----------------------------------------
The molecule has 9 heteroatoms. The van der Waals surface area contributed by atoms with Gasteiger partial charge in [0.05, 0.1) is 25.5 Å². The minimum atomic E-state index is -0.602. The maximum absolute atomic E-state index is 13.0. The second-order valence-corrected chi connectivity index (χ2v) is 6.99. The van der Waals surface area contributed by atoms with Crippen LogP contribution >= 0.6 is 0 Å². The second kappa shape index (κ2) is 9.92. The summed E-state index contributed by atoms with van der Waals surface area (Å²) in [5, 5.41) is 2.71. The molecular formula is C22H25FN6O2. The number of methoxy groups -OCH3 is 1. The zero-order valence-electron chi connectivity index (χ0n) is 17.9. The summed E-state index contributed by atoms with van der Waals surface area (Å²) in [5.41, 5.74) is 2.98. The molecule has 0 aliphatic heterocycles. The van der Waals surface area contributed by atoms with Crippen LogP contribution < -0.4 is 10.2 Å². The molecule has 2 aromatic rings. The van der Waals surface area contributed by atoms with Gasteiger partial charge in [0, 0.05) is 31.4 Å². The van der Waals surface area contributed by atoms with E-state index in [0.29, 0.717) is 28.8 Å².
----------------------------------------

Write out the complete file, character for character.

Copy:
The molecule has 9 heteroatoms. The van der Waals surface area contributed by atoms with Gasteiger partial charge in [0.05, 0.1) is 25.5 Å². The minimum atomic E-state index is -0.602. The maximum absolute atomic E-state index is 13.0. The second-order valence-corrected chi connectivity index (χ2v) is 6.99. The van der Waals surface area contributed by atoms with Crippen LogP contribution >= 0.6 is 0 Å². The second kappa shape index (κ2) is 9.92. The summed E-state index contributed by atoms with van der Waals surface area (Å²) in [5, 5.41) is 2.71. The molecular formula is C22H25FN6O2. The number of methoxy groups -OCH3 is 1. The zero-order valence-electron chi connectivity index (χ0n) is 17.9. The summed E-state index contributed by atoms with van der Waals surface area (Å²) in [5.41, 5.74) is 2.98. The molecule has 0 aliphatic heterocycles. The van der Waals surface area contributed by atoms with Crippen LogP contribution < -0.4 is 10.2 Å². The molecule has 2 aromatic rings. The van der Waals surface area contributed by atoms with Gasteiger partial charge in [0, 0.05) is 31.4 Å². The van der Waals surface area contributed by atoms with E-state index in [0.29, 0.717) is 28.8 Å².